There is disagreement among survivors about whether love remains possible in the shadow of the Holocaust.

Not surprisingly, I am attracted to voices that propose that love remains a vital and living force even in light of the unspeakable horror and tragedy in Europe between 1939-1945.

Viktor Frankl survived Auschwitz. Except for one sister, all his immediate family, including his wife died in the Holocaust. Despite the horrors he experienced Frankl remained resolute in his belief in the restoring power of love.

A thought transfixed me: for the first time in my life I saw the truth as it is set into song by so many poets, proclaimed as the final wisdom by so many thinkers. The truth – that love is the ultimate and the highest goal to which man can aspire. Then I grasped the meaning of the greatest secret that human poetry and human thought and belief have to impart: The salvation of man is through love and in love. (Frankl, Viktor E. Man’s Search For Meaning. NY: Simon & Schuster, 1984. (1st pub. Austria, 1946), 57

In an interview with Oprah Winfrey in 2010 Elie Wiesel who survived Auschwitz, Buna, and Buchenwald concentration camps expressed his experience of the enduring power of love.

Oprah: Did you come out of the horror of the Holocaust with your ability to love intact?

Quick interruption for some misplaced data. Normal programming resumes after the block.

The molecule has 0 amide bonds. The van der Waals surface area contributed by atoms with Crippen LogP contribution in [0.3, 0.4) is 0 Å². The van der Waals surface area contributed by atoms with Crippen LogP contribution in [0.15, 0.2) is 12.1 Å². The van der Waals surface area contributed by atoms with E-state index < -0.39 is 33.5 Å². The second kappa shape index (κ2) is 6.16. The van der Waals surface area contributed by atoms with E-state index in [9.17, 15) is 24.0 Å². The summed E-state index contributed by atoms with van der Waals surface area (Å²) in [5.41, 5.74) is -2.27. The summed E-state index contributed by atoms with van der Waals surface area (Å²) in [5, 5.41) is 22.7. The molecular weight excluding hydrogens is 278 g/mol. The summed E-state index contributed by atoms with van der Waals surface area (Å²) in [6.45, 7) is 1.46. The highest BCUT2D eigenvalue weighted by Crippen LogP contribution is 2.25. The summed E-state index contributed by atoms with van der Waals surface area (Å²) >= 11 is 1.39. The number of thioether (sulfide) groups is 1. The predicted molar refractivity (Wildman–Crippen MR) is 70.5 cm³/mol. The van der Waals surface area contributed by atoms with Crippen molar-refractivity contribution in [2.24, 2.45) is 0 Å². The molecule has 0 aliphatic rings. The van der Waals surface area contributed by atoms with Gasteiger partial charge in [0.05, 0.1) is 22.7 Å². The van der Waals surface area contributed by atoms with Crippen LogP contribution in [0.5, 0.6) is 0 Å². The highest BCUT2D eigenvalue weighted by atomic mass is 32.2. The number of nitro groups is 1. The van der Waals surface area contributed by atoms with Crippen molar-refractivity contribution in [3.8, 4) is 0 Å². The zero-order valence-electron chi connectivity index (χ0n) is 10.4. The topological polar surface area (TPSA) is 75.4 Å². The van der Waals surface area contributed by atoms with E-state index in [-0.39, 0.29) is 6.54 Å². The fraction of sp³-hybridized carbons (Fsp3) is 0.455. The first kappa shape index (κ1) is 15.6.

Elie: After my liberation, I fell in love with every girl—consecutively. But I would never dare tell a girl that I loved her, because I was timid—and afraid of rejection. I missed so many opportunities because I was afraid to say what I felt. I needed to love more than I needed to be loved. I needed to know that I could love—that after all I had seen, there was love in my heart.

Printed from Oprah.com on Monday, July 26, 2010  © 2010 Harpo Productions, Inc. All Rights Reserved.

Jacques Lusseyran, the blind French resistance worker who survived Buchenwald concentration camp, found the meaning of life in the inner workings of love.

And then there were the poets, those unbelievable people so different from other men, who told anyone who would listen that a wish is more important than a fortune, and that a dream can weigh more than iron or steel. What nerve they had, those poets, but how right they were! Everything, they said, comes from inside us, passes through things outside and then goes back in. And that to them is the meaning of life, feeling, understanding, love. (Lusseyran, Jacques. And There Was Light: Autobiography of Jacques Lusseyran Blind Hero of the French Resistance. trans. Elizabeth R. Cameron. NY: Parabola Books, 1963. 71)

Advertisements